You’ve seen the boasts: “I signed up 110 new students last month” or ” I got 500 leads last week!”. There have been hustlers screaming about their massive marketing and sales success since I first tied on a white belt 40 years ago.
When I see these kind of statements a couple of things come to mind…
First, what is a “new student?” and what is the LMV (lifetime member value) of that so-called “student?”
Is it a fitness member? A martial arts student? A year-round summer camp or after school student?
It’s clear that the LMV of a fitness member is worth a few months at $50-150 a month, meaning that “student” is worth $200-800 to the average school owner.
A martial arts student is worth 12-18 months at $100-175, meaning they have a LMV value of $1,200-$3,150 to a school owner.
And finally, a year-round summer camp or after school student is worth $5,000-$7,000 a year and stays two to three years, meaning they can be worth $10,000-$21,000 to the owner.
So when I hear “I signed up X number of students,” I think to myself; is that fitness members, martial arts students or after school programs? Signing up 40-50 fitness clients a month is no big trick, (Planet Fitness signs up hundreds a month at $10 bucks a month) but getting martial arts and after school students is a much bigger deal, with a bigger upside.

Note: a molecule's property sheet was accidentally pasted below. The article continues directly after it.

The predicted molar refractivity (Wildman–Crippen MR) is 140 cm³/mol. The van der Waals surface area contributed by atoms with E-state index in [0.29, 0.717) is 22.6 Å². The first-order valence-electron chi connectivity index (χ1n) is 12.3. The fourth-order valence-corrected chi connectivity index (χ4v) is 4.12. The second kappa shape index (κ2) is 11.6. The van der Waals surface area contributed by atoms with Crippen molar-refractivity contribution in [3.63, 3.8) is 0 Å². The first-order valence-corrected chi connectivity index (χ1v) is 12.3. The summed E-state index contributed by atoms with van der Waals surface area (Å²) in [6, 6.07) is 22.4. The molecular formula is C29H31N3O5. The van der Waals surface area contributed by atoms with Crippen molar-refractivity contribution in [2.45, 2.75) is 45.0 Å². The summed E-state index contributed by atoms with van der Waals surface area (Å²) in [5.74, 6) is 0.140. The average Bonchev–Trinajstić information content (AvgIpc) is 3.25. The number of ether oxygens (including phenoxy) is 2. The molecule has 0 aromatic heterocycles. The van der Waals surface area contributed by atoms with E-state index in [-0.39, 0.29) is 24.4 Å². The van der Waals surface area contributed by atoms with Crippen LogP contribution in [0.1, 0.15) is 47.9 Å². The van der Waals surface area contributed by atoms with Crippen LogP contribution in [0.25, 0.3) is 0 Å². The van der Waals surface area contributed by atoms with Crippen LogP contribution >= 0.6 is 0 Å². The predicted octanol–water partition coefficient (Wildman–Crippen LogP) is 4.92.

What if I’m a martial arts guy? I do martial arts; I teach martial arts. So, I’m just interested in martial arts. The fact that somebody signed up 125 fitness clients means no more to me than the number of fitness members the local Anytime Fitness health club signed up.
The second thought is that although these “Marketing Master Gurus” have been slinking around for decades now, why aren’t they running schools with thousands of martial arts students? Hell, they’ve had 40 years to figure it out so there should be hundreds of schools with thousands of martial arts students in every city across the country.
But there isn’t. Because it’s ALWAYS going to come back to the two things that make the big schools successful: service and the student experience.
Wheaton, Belsio, Cassidy and Holeman all run million-dollar schools and they don’t do it because they have slick marketing campaigns; they do because they provide their students with a great experience and great service.
Conclusion: Don’t get confused when you hear the claims of huge enrollments; ask “enrolled what?” Only then will you have apples-to-apples, my friend, and it doesn’t matter how many apples somebody sells if you’re in the orange sellin’ business.